- Eliza – married Charles Robinson on 29th December 1835 (note – her sister Bethia was a witness).
- Bethia – married on three occasions – to Ambrose Williams, Charles Reeves and Samuel Ball.
- George – married Edith Lanfear on 2nd November 1851 – click here to read more.
- Jane – married Charles Thatcher on 15th April 1846. Charles was born in Elberton in 1823, the son of Thomas Thatcher and his wife, Amelia (nee Baker). Charles and Jane appear to have lived in Blakeney for a time. They had two sons, George and John, baptised there on 9th September 1848. Jane died on 5th November 1850 when they were living at Neylors Cottage, Horfield in Bristol. In the 1851 census Charles and son John were living with his married sister, Ann Bridges, in Turnpike Road, Horfield. We do not know where son George was at the time. Charles married again. On 28th July 1851 he married Susannah Nichols at St Andrews Church, Montpelier in Bristol and the following year the family emigrated to Australia. They sailed on SS Arabian which left Liverpool on 26th October 1852 and arrived in Melbourne on 14th February 1853.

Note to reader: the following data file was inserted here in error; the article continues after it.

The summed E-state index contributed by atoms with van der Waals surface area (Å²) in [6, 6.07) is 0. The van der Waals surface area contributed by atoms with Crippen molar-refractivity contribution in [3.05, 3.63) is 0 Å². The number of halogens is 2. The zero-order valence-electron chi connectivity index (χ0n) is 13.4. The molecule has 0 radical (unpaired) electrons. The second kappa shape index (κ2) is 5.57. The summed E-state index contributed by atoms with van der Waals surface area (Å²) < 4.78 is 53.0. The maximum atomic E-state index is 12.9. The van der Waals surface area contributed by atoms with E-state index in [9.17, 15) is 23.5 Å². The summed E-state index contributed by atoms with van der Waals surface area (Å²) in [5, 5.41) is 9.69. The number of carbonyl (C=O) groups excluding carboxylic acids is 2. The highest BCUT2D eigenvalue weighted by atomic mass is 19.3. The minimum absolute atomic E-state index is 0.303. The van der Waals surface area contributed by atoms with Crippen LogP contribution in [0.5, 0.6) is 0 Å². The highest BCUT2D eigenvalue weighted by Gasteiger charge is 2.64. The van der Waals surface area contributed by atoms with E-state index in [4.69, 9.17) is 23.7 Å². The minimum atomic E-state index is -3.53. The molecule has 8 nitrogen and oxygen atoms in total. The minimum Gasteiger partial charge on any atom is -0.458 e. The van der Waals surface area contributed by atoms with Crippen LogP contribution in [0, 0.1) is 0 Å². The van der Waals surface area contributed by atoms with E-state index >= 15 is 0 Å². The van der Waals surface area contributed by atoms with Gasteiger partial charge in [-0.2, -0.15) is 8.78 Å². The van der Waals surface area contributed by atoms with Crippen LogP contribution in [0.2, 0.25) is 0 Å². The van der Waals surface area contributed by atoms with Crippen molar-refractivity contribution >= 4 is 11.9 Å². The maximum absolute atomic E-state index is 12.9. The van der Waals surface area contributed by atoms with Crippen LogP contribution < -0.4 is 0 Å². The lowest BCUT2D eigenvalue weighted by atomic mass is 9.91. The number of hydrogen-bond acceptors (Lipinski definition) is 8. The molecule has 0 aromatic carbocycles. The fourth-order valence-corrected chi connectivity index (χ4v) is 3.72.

- Job – married Emma Hayman on 5th October 1851. We understand from a message posted on the Internet that Emma was the daughter of James and Hannah Hayman from Alveston. She was born in 1827. This couple emigrated to Australia in June 1858 sailing on the Herald of the Morning. The sailing record shows they had ‘in their charge two orphan children’ who were the children of Frances Gough; Selina baptised on 15th March 1848 and Sarah Ann baptised on 20th December 1854. Emma died in Hartley NSW in 1871 and Job died there in 1878. The sailing record shows Job was a farm labourer, they were of Wesleyan religion and whilst Job could read and write, Emma could only read. The Bath Chronicle of 14th January 1836 has an item that might indicate why Job and Emma chose to emigrate. James Hayman (Emma’s father) was transported for seven years for stealing two sacks of potatoes from Job Hodges. A family tree on the Ancestry website shows that Emma died in Blackmans Flat in New South Wales on 1st January 1871.